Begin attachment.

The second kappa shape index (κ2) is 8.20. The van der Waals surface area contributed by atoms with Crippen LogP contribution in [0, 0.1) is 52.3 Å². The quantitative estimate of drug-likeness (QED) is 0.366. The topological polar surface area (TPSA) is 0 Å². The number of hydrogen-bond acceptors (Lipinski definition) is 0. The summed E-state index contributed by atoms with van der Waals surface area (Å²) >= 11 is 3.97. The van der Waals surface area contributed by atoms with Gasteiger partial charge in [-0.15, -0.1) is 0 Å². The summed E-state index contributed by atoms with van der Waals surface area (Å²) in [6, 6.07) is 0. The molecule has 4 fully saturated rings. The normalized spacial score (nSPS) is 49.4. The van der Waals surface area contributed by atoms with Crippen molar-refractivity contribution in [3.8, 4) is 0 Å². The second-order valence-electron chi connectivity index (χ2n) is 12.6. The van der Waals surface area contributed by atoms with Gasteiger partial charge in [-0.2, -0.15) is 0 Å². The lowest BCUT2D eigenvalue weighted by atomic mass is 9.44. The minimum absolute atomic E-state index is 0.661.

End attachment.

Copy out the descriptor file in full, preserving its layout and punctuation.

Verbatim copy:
The second kappa shape index (κ2) is 8.20. The van der Waals surface area contributed by atoms with Crippen LogP contribution in [0, 0.1) is 52.3 Å². The quantitative estimate of drug-likeness (QED) is 0.366. The topological polar surface area (TPSA) is 0 Å². The number of hydrogen-bond acceptors (Lipinski definition) is 0. The summed E-state index contributed by atoms with van der Waals surface area (Å²) >= 11 is 3.97. The van der Waals surface area contributed by atoms with Gasteiger partial charge in [-0.15, -0.1) is 0 Å². The summed E-state index contributed by atoms with van der Waals surface area (Å²) in [6, 6.07) is 0. The molecule has 4 fully saturated rings. The normalized spacial score (nSPS) is 49.4. The van der Waals surface area contributed by atoms with Crippen molar-refractivity contribution in [3.8, 4) is 0 Å². The second-order valence-electron chi connectivity index (χ2n) is 12.6. The van der Waals surface area contributed by atoms with Gasteiger partial charge in [-0.2, -0.15) is 0 Å². The lowest BCUT2D eigenvalue weighted by atomic mass is 9.44. The minimum absolute atomic E-state index is 0.661.